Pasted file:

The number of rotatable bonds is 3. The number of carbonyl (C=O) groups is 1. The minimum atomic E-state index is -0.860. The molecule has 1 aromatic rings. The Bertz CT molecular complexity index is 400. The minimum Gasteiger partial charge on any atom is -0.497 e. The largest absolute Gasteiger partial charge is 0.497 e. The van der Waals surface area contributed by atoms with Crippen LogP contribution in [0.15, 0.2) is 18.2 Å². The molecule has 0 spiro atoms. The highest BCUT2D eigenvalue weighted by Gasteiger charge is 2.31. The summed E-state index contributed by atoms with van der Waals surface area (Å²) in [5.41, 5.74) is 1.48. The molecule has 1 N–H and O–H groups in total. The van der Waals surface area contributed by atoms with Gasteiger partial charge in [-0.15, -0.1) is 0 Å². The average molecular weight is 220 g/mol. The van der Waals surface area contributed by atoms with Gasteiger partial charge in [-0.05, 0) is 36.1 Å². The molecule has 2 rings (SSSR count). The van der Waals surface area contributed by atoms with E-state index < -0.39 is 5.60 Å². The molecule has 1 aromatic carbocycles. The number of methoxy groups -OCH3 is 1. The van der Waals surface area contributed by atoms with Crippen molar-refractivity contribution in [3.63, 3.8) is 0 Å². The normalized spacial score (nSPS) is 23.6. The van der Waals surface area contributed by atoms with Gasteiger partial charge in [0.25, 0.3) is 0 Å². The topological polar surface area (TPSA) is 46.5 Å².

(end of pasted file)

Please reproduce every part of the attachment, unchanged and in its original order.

The number of rotatable bonds is 3. The number of carbonyl (C=O) groups is 1. The minimum atomic E-state index is -0.860. The molecule has 1 aromatic rings. The Bertz CT molecular complexity index is 400. The minimum Gasteiger partial charge on any atom is -0.497 e. The largest absolute Gasteiger partial charge is 0.497 e. The van der Waals surface area contributed by atoms with Crippen LogP contribution in [0.15, 0.2) is 18.2 Å². The molecule has 0 spiro atoms. The highest BCUT2D eigenvalue weighted by Gasteiger charge is 2.31. The summed E-state index contributed by atoms with van der Waals surface area (Å²) in [5.41, 5.74) is 1.48. The molecule has 1 N–H and O–H groups in total. The van der Waals surface area contributed by atoms with Gasteiger partial charge in [-0.15, -0.1) is 0 Å². The average molecular weight is 220 g/mol. The van der Waals surface area contributed by atoms with Gasteiger partial charge in [-0.05, 0) is 36.1 Å². The molecule has 2 rings (SSSR count). The van der Waals surface area contributed by atoms with E-state index < -0.39 is 5.60 Å². The molecule has 1 aromatic carbocycles. The number of methoxy groups -OCH3 is 1. The van der Waals surface area contributed by atoms with Crippen molar-refractivity contribution in [3.63, 3.8) is 0 Å². The normalized spacial score (nSPS) is 23.6. The van der Waals surface area contributed by atoms with Gasteiger partial charge in [0.25, 0.3) is 0 Å². The topological polar surface area (TPSA) is 46.5 Å².